Estimated read time: 2-3 minutes
This archived news story is available only for your personal, non-commercial use. Information in the story may be outdated or superseded by additional information. Reading or replaying the story in its archived form does not constitute a republication of the story.
SALT LAKE CITY — As many buildings around Utah undergo seismic upgrades, Utah officials say you can be prepared for an earthquake as well.
Base isolators rest under the Utah State Capitol building so it can sway in the event of an earthquake. Other buildings around Utah, including the Salt Lake Temple, are also getting seismic upgrades. The temple will be closed for the next four years; the capitol building was closed between 2004 and 2008 for retrofit work.
“We know we live on a large earthquake fault,” said Be Ready Utah manager Wade Mathews. “The Wasatch Fault lies along where 90 percent of our population lives.”
A seismic shift in preparation
Experts say there’s about a 50% chance the Wasatch Front will play host to a magnitude six or larger earthquake sometime in the next half-century.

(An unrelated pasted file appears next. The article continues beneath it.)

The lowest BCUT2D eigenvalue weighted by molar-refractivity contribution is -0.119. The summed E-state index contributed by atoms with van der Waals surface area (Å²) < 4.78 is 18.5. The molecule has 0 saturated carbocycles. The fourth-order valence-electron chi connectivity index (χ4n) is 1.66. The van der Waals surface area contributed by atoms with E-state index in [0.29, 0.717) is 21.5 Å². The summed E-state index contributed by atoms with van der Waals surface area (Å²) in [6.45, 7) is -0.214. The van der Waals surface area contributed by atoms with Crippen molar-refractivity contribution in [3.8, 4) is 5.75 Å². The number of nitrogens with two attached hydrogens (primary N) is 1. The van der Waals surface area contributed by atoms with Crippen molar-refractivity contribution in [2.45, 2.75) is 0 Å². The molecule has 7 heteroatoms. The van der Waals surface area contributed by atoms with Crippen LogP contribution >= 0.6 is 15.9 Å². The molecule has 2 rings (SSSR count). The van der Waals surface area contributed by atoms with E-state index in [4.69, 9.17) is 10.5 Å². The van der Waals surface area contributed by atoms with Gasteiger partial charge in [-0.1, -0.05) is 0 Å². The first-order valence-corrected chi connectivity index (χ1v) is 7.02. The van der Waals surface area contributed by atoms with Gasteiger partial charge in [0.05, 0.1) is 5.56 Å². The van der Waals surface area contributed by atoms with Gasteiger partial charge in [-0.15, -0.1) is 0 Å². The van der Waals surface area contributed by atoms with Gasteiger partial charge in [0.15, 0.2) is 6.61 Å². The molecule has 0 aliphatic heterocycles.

According to Mathews, a majority of any deaths or life-threatening injuries in a major earthquake would likely come from the collapse, either total or partial, of unreinforced masonry buildings: brick or block structures built before current seismic standards. He said Utah has about 147,000 unreinforced masonry buildings, many of which are homes.
The Utah Division of Emergency Management recommends people who own a home that fits into that category consider doing a seismic upgrade. In Salt Lake City, residents can apply for a grant to help with the expense.
What else can you do?
Even without doing major structural work to your home, Mathews says there are steps your family can take to stay safe, like securing loose, heavy objects such as bookshelves and water heaters. Most stores will sell anchor kits to help you do that.
“Move heavy objects from high shelves down to low shelves. Use velcro or contact paper or museum putty so things don’t fly off as easily,” he advised.
Similarly, he suggested using child locks on kitchen cabinets to prevent cans and plates from flying out during an earthquake.
Keeping a pair of shoes and flashlight next to every bed, he suggested, will help you evacuate more quickly and safely if you need to. Then, if the earth moves, he said, make sure your family knows to drop, cover and hold on.
“Get under a desk or chair or table and hold on. Or crouch and lean up against a wall that doesn’t have glass on it. That’s what drop, cover and hold on means,” he said.
If you do evacuate, Mathews said, make sure every family member knows where to meet up. Having a plan ahead of time, he said, makes sure everyone knows what to do.